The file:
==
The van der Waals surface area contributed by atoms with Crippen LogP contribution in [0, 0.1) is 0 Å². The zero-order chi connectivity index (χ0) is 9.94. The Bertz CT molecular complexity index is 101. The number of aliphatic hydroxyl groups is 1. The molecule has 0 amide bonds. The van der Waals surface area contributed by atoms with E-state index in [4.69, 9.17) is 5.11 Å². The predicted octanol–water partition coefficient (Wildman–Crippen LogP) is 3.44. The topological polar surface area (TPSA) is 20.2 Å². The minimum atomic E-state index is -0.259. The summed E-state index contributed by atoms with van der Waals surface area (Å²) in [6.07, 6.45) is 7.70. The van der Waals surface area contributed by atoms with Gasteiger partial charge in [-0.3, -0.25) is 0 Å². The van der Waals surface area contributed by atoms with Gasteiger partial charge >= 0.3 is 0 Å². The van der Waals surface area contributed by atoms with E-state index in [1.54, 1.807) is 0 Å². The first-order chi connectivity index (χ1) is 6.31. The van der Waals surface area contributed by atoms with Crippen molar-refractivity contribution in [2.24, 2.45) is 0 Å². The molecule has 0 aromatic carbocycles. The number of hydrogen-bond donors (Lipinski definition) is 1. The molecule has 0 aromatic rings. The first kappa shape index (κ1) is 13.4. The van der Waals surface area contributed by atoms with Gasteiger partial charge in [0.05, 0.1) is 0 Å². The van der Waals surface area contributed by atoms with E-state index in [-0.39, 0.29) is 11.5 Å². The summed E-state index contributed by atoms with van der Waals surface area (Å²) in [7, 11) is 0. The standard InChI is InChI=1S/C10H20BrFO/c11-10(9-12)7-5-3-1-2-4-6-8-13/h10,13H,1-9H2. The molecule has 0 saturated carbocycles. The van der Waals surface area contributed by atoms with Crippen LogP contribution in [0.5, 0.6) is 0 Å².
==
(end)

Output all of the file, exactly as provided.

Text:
The van der Waals surface area contributed by atoms with Crippen LogP contribution in [0, 0.1) is 0 Å². The zero-order chi connectivity index (χ0) is 9.94. The Bertz CT molecular complexity index is 101. The number of aliphatic hydroxyl groups is 1. The molecule has 0 amide bonds. The van der Waals surface area contributed by atoms with E-state index in [4.69, 9.17) is 5.11 Å². The predicted octanol–water partition coefficient (Wildman–Crippen LogP) is 3.44. The topological polar surface area (TPSA) is 20.2 Å². The minimum atomic E-state index is -0.259. The summed E-state index contributed by atoms with van der Waals surface area (Å²) in [6.07, 6.45) is 7.70. The van der Waals surface area contributed by atoms with Gasteiger partial charge in [-0.3, -0.25) is 0 Å². The van der Waals surface area contributed by atoms with Gasteiger partial charge >= 0.3 is 0 Å². The van der Waals surface area contributed by atoms with E-state index in [1.54, 1.807) is 0 Å². The first-order chi connectivity index (χ1) is 6.31. The van der Waals surface area contributed by atoms with Crippen molar-refractivity contribution in [2.24, 2.45) is 0 Å². The molecule has 0 aromatic carbocycles. The number of hydrogen-bond donors (Lipinski definition) is 1. The molecule has 0 aromatic rings. The first kappa shape index (κ1) is 13.4. The van der Waals surface area contributed by atoms with Gasteiger partial charge in [0.05, 0.1) is 0 Å². The van der Waals surface area contributed by atoms with E-state index in [-0.39, 0.29) is 11.5 Å². The summed E-state index contributed by atoms with van der Waals surface area (Å²) in [7, 11) is 0. The standard InChI is InChI=1S/C10H20BrFO/c11-10(9-12)7-5-3-1-2-4-6-8-13/h10,13H,1-9H2. The molecule has 0 saturated carbocycles. The van der Waals surface area contributed by atoms with Crippen LogP contribution in [0.5, 0.6) is 0 Å².